2024 Lexus TX: An Admission That Putting a Third Row in the RX Wasn’t the Best Idea

lexus-tx-350-2024-exterior-oem-06 2024 Lexus TX | Manufacturer image

Competes with: Acura MDX, Buick Enclave, Infiniti QX60, Lincoln Aviator

Looks like: The Toyota Grand Highlander with an RX’s face

Powertrain: 275-horsepower, turbocharged 2.4-liter four-cylinder, eight-speed automatic transmission and front- or all-wheel drive (TX 350); 366-hp hybrid powertrain with an electric motor and turbocharged 2.4-liter four-cylinder engine, six-speed automatic and AWD (TX 500h); 406-hp plug-in hybrid powertrain with a 3.5-liter V-6, continuously variable automatic and AWD (TX 550h+)

Hits dealerships: TX 350 and 500h go on sale this fall; 550h+ to follow at a later date

When Lexus recently redesigned its RX line of SUVs, it axed the three-row L variant. That seemed like a strange decision at the time; we didn’t particularly like the L, but three-row SUVs are financially fertile ground, and leaving the aging GX and pricey LX as the only choices in its lineup didn’t strike us as wise. And now we know why: The all-new 2024 Lexus TX is coming this fall to fill the gap.

Related: Up Close With the 2024 Toyota Grand Highlander: Grander in Every Way

Riding on the same platform as the Toyota Grand Highlander, the TX will have three variants that offer gas, hybrid and — unlike the Grand Highlander for now, at least — plug-in hybrid powertrains. The gas-only 350 and hybrid 500h will be available at launch this fall, with the PHEV 550h+ joining the lineup at an unspecified later date. Besides a base model, Premium, Luxury and F Sport Performance trims will be available, with the 500h exclusively available in F Sport Performance.

Grand Exterior, With A Lexus Flare

The TX shares similar styling and dimensions with the Grand Highlander, including an identical wheelbase, and the result is a very tidy-looking three-row SUV with a very Lexus-looking face. The new spindle grille design, dubbed the Lexus Unified Spindle, has more body-color elements but is readily identifiable as a Lexus. Lexus claims that it “prioritizes aerodynamic handling and vehicle stability,” but we’ll have to drive it before we can confirm or refute any of that. From here, it mostly doesn’t look as garish as some earlier spindle designs did.

Roomy, Modern Interior

The interior of the TX falls in line with the latest Lexus designs, beginning with a straightforward cockpit design that has a standard 14-inch touchscreen display as the centerpiece. It comes with wireless Apple CarPlay and Android Auto standard and sits above useful physical controls for climate and audio. A 12.3-inch digital instrument panel and a head-up display are optional.

Second-row seating can be either captain’s chairs or a bench seat, and the seats slide forward and fold with the push of a button for access to the third row. With similar dimensions to the Grand Highlander, the third row should be comfortable for many adults and not just a penalty box for unruly children. According to Lexus, every row of seats will have access to storage and charging, which should keep occupants happy, charged and hydrated.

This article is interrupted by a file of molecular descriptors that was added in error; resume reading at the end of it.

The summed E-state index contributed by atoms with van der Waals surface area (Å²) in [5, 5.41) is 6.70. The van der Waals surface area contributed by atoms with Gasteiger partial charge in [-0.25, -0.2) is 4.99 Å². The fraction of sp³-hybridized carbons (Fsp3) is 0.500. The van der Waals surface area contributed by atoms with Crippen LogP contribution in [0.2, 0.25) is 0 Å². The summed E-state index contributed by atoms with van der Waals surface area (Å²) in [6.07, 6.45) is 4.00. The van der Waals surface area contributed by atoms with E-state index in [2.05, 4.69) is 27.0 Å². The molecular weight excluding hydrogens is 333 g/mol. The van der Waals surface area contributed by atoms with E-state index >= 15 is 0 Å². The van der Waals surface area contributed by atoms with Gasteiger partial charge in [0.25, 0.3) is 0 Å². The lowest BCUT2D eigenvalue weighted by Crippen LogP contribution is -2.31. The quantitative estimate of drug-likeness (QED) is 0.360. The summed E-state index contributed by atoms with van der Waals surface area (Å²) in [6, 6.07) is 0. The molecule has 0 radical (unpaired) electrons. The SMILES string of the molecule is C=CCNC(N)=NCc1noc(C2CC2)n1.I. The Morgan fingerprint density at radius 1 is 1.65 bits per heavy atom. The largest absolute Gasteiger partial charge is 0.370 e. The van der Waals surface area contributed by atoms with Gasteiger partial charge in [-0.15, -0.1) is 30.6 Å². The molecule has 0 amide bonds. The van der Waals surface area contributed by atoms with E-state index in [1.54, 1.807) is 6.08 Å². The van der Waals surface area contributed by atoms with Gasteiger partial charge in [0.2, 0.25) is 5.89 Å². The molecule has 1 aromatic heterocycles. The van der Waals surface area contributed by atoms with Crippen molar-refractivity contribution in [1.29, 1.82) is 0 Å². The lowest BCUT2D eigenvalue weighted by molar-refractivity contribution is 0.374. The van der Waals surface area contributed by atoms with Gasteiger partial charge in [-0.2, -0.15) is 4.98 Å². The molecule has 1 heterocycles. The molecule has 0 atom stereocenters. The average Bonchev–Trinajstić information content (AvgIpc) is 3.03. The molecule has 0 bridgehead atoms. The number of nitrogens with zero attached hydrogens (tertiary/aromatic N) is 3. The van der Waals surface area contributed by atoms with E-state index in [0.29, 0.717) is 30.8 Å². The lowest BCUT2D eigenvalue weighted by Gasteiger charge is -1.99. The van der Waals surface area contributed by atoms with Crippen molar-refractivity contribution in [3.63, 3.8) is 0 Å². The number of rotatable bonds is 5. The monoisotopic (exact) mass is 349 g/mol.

Cargo dimensions are nearly equivalent to the Grand Highlander, as well, though we have yet to measure those ourselves. According to Lexus, cargo measurements do not vary among the three powertrains.

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Plugged-In Performance

Like the Grand Highlander, the TX will have three powertrain choices. The TX 350 is powered by a turbocharged 2.4-liter four-cylinder engine with 275 horsepower and 317 pounds-feet of torque, both slightly higher than the Grand Highlander’s respective outputs. The gas engine is paired to an eight-speed automatic transmission, and the 350 is available in either front- or all-wheel drive. The 350 also rides on standard 20-inch wheels, with 22s available on the Luxury trim. Lexus’ estimated combined fuel economy for the 350 is 21 mpg.

The 500h is the first of two electrified variants and ups the power to 366 hp and 409 pounds-feet, and this variant is exclusively available in F Sport Performance guise. It comes with a six-speed automatic transmission and AWD. Performance doesn’t come with a fuel economy penalty, however, as Lexus says the 500h should get 24 mpg combined. The 500h F Sport Performance also gets 22-inch wheels standard in an exclusive design.

At the top of the range is the 550h+, and while Lexus doesn’t provide a battery-pack size or torque figures, it says this PHEV will produce 406 hp, achieve an estimated 30 mpg combined and have 33 miles of all-electric range. Like the 500h, AWD is standard on the 550h+, but instead of a traditional geared automatic transmission, the 550h+ uses a continuously variable automatic transmission. It will also ride on 22-inch wheels as standard.

Pricing and Release Date

Pricing information and additional details should be revealed closer to the launch date of the TX 350 and 500h this fall; Lexus says the 550h+ will arrive sometime after that.

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Road Test Editor Brian Normile joined the automotive industry and in 2013 and became part of the Editorial staff in 2014. Brian spent his childhood devouring every car magazine he got his hands on — not literally, eventually — and now reviews and tests vehicles to help consumers make informed choices. Someday, Brian hopes to learn what to do with his hands when he’s reviewing a car on camera, and to turn his 2021 Hyundai Veloster N into a tribute to the great Renault mid-engine, rear-wheel-drive hatchbacks. He would daily-drive an Alfa Romeo 4C if he could. Email Brian Normile

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